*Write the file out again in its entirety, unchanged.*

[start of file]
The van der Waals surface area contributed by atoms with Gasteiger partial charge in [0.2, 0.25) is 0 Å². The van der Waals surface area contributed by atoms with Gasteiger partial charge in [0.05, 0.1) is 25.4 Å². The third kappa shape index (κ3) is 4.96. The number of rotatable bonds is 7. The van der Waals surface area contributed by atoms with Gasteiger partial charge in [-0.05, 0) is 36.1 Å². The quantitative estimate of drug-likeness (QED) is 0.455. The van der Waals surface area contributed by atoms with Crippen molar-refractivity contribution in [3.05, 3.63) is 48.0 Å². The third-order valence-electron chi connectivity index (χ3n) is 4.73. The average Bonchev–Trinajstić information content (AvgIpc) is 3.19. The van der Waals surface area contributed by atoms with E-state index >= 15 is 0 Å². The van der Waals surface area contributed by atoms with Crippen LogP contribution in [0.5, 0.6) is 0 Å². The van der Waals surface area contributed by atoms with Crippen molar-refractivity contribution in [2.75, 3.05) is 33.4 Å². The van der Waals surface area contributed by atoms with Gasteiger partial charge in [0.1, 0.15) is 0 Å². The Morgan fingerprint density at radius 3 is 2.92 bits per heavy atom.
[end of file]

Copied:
The van der Waals surface area contributed by atoms with Gasteiger partial charge in [0.2, 0.25) is 0 Å². The van der Waals surface area contributed by atoms with Gasteiger partial charge in [0.05, 0.1) is 25.4 Å². The third kappa shape index (κ3) is 4.96. The number of rotatable bonds is 7. The van der Waals surface area contributed by atoms with Gasteiger partial charge in [-0.05, 0) is 36.1 Å². The quantitative estimate of drug-likeness (QED) is 0.455. The van der Waals surface area contributed by atoms with Crippen molar-refractivity contribution in [3.05, 3.63) is 48.0 Å². The third-order valence-electron chi connectivity index (χ3n) is 4.73. The average Bonchev–Trinajstić information content (AvgIpc) is 3.19. The van der Waals surface area contributed by atoms with E-state index >= 15 is 0 Å². The van der Waals surface area contributed by atoms with Crippen LogP contribution in [0.5, 0.6) is 0 Å². The van der Waals surface area contributed by atoms with Crippen molar-refractivity contribution in [2.75, 3.05) is 33.4 Å². The van der Waals surface area contributed by atoms with Gasteiger partial charge in [0.1, 0.15) is 0 Å². The Morgan fingerprint density at radius 3 is 2.92 bits per heavy atom.